When you look back over your career, how will you know if you chose the right path--and if it was all worth it?
Some people get up in the morning, get dressed, go to work, clock in, do their job, clock out, and go home to their family. That's the path they choose. Not so for entrepreneurs, business owners, and those who climb to the top of the corporate ladder. For better or worse, they choose a different path.
There will come a day when you'll look back and wonder if you chose the right path--if that insane rollercoaster ride you used to call work was worth it. Here's a peek at how that inevitable retrospective is going to turn out for you.
The other day I got an email from a small business CEO who got her start at a famous semiconductor company called Mostek. Mostek was one of those rare companies that spawned dozens of others. Its leaders went on to become venture capitalists, CEOs, and founders of other ventures.
Most notable of those was Mostek CEO L.J. Sevin who, after selling the company in 1979, cofounded Sevin Rosen Funds, a venture capital firm that helped to create Compaq Computer and backed dozens of successful companies including Electronic Arts, Citrix, Lotus Development, Cypress Semiconductor, Ciena, and a Dallas-based microprocessor company named Cyrix.
Cyrix slugged it out with Intel and AMD for years. I was a marketing vice president there. L.J. and another Mostek founder, Berry Cash, sat on the board until we sold the company to National Semiconductor in 1997. I stayed on for another two years before finally moving on. Without a doubt, the Cyrix experience was the high point of my career.
So, as I’m emailing back and forth with this former Mostek woman, telling each other off-color stories that I unfortunately can’t recant here, she wrote something that got me thinking. She said, “Wish I had been older in those days and really understood what was happening and how it was changing the world.”
Sure enough, when you’re young and living in an exciting time, it does seem like a rollercoaster. Everything’s a blur. So I got to thinking, when it’s all said and done and you can finally relax and look back on it, what about the experience mattered most? When you put your heart and soul into a career, what do you really get back out of it?
For me, it comes down to four things:
Making a difference. We talk a lot about employee engagement and what motivates people, but one thing I can tell you for sure: everyone at Cyrix, and I mean everyone, was there to make a difference. We got to do great things. To compete head on with one of the most powerful companies in history. And we did it with a fraction of Intel's resources. I don't care if pride is one of the seven deadly sins. I know we're all proud of what we accomplished.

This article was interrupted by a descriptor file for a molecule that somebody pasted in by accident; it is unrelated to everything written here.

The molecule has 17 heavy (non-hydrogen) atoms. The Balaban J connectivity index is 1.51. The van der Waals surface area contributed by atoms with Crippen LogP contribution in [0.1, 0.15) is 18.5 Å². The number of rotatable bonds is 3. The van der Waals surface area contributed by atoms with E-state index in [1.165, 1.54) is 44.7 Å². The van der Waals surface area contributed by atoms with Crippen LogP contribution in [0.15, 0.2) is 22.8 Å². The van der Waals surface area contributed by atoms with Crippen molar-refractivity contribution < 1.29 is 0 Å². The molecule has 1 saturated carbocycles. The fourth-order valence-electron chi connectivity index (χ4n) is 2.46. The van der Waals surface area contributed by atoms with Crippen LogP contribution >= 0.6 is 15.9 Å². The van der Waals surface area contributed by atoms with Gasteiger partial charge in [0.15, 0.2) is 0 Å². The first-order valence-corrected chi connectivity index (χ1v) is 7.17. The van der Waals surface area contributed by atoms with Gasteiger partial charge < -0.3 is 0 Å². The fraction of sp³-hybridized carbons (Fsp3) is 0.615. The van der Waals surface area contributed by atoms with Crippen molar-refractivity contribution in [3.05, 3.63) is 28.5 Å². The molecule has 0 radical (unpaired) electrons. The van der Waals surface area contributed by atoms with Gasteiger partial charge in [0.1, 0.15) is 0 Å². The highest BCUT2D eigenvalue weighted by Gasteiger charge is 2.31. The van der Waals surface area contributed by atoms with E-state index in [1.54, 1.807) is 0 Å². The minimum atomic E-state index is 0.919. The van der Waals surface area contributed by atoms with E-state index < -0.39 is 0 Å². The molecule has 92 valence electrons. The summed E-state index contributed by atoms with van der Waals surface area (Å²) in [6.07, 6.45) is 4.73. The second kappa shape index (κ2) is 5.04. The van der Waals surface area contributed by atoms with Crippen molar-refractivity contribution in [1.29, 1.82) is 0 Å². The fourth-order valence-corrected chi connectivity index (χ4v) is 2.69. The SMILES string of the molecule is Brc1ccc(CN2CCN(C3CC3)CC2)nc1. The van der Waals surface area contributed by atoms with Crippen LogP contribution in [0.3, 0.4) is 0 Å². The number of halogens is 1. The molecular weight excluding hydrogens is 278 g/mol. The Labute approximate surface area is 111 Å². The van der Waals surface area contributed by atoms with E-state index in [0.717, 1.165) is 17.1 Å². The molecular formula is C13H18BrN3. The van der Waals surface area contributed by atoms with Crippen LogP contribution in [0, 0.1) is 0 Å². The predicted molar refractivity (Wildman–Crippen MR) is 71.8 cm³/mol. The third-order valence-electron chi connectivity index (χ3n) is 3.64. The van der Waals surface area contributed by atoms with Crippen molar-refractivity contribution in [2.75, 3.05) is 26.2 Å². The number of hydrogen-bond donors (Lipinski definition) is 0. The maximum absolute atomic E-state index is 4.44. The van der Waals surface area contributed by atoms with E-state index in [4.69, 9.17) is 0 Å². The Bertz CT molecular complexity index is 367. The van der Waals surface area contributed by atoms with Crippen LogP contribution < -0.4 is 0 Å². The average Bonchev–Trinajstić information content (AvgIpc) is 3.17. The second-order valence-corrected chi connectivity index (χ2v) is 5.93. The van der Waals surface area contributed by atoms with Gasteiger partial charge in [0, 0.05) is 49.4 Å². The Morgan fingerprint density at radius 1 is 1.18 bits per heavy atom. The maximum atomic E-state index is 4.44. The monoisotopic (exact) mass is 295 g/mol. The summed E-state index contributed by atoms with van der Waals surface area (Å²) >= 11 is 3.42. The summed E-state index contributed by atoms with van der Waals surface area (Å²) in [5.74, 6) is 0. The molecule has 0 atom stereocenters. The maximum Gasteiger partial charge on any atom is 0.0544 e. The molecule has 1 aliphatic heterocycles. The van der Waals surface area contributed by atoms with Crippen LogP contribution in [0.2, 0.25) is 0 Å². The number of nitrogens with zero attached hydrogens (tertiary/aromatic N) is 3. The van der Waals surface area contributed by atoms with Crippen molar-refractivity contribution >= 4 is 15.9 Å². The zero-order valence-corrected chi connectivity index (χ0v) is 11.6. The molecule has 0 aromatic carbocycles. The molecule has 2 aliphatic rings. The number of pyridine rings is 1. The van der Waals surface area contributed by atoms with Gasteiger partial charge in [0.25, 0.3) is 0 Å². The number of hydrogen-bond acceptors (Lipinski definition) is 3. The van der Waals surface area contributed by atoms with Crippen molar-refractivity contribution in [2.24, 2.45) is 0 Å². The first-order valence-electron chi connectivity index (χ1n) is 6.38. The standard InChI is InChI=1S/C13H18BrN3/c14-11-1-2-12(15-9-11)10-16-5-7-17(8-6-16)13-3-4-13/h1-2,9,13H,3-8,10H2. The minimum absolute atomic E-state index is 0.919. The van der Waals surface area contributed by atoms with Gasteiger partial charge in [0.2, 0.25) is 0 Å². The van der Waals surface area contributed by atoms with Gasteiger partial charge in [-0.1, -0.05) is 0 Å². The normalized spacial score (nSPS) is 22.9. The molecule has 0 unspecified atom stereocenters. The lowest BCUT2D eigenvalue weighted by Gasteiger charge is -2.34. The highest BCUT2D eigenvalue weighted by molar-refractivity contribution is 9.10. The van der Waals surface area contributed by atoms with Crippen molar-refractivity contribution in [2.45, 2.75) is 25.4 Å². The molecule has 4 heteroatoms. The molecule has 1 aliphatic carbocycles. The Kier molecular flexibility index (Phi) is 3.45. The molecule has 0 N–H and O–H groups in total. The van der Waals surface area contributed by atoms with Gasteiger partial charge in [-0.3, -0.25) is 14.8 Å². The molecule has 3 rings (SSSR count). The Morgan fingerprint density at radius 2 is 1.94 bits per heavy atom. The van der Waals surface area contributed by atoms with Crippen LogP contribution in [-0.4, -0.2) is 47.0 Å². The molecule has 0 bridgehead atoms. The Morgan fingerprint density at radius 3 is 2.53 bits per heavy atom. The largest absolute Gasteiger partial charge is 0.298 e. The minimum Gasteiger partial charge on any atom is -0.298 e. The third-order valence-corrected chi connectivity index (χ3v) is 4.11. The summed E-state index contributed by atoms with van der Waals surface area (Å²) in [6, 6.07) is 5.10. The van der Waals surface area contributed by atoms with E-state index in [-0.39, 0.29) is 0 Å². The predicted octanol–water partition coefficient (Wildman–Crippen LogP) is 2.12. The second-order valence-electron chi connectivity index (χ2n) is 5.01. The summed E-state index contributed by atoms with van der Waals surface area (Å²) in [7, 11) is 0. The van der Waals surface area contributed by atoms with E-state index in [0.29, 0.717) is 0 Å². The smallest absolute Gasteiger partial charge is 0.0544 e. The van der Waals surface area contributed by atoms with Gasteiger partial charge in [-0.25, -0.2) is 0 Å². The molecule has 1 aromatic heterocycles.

The relationships. High-stakes, high-visibility competitive battles on a global scale really bring out the best--and the worst--in people. Besides just getting to know and learn from all those incredibly talented people, besides sharing the experience with them, the relationships are a gift that keeps on giving. We've been resources for each other in our subsequent careers and, fifteen years later, many of us stay in touch.
The ride itself. So, call me an adrenaline junky. For a time, I'd say that was true. But hey, I was young so, well, why not? And now it's great to have stories to tell. Stories with insightful lessons and stories that make people laugh out loud. It's all pretty great.
The journey of self-discovery. While I continued on as a senior executive for a number of years after that experience, I did so for practical reasons. I knew in my heart that that episode of my life was over. It felt good and right. It was time to find a new ride, perhaps a quieter, less harrowing one. As soon as it was feasible, that's exactly what I did.
If not for that experience, that wild ride, I'm pretty sure I never would have been able to close that door and open a new one. That's why I always tell people to take big risks and challenge themselves early in their careers. Later on, you can take a break--and tell all your stories.
More from Inc.com: